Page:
http://i63.tinypic.com/2uj3tk5.jpg

Looking at the Csgo example more closely, the high performing countries are with high verbal IQ and they tend to cluster more tightly with the global regression trend line while at the other end the countries are more disperse. The left end countries like Afghanistan and Syria are more disperse could be because of clannishness and less cooperation. The plot against quant IQ shows the outliers at the high quant IQ like China which might be due to more individuality rather than clannishness. Thus mid range quant IQ countries seem to be diverse in cooperativeness, there are more of them in that range and in strong competition. At higher quant IQ the diversity seems to have reduce somewhat (countries with more central planning?) but at the high end they might become more individualistic.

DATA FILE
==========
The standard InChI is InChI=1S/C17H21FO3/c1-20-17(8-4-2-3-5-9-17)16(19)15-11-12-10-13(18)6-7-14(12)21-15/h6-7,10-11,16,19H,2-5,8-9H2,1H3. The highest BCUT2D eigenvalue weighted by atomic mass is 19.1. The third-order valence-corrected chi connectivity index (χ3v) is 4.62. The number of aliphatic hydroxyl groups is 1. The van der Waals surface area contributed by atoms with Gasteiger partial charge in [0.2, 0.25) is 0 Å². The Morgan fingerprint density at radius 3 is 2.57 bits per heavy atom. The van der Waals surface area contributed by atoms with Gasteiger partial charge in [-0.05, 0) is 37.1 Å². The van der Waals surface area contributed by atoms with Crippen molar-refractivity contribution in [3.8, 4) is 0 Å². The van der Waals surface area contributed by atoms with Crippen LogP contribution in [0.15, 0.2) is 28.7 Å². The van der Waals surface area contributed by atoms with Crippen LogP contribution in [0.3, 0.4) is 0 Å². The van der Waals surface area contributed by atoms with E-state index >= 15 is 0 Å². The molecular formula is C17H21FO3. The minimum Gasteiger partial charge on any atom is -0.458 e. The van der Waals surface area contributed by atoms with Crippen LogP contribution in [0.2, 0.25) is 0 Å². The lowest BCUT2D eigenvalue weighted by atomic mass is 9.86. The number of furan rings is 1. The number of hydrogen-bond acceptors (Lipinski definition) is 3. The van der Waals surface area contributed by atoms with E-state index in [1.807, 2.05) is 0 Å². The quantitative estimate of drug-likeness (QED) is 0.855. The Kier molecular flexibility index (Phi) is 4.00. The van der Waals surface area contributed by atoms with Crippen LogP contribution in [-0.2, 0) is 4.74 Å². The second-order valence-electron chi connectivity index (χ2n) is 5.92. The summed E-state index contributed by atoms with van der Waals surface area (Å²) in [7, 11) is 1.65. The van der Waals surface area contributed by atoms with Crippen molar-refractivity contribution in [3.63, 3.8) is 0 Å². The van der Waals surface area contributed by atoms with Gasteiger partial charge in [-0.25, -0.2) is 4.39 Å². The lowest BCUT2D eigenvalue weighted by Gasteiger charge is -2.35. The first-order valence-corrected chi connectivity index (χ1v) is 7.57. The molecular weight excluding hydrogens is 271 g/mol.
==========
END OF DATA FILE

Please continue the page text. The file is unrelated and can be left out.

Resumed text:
http://i64.tinypic.com/311lvm1.png

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OK - Here's the Steve Sailor bait:

High IQ --> High Co-operation --> High Social Trust / capital --> successful nations.

As an aside, I've noticed intelligent people can often see when their situation is a iterated PD, and seek mutual co-operation with assurance mechanisms. Idiots often have a hard time realising they are in a common trap.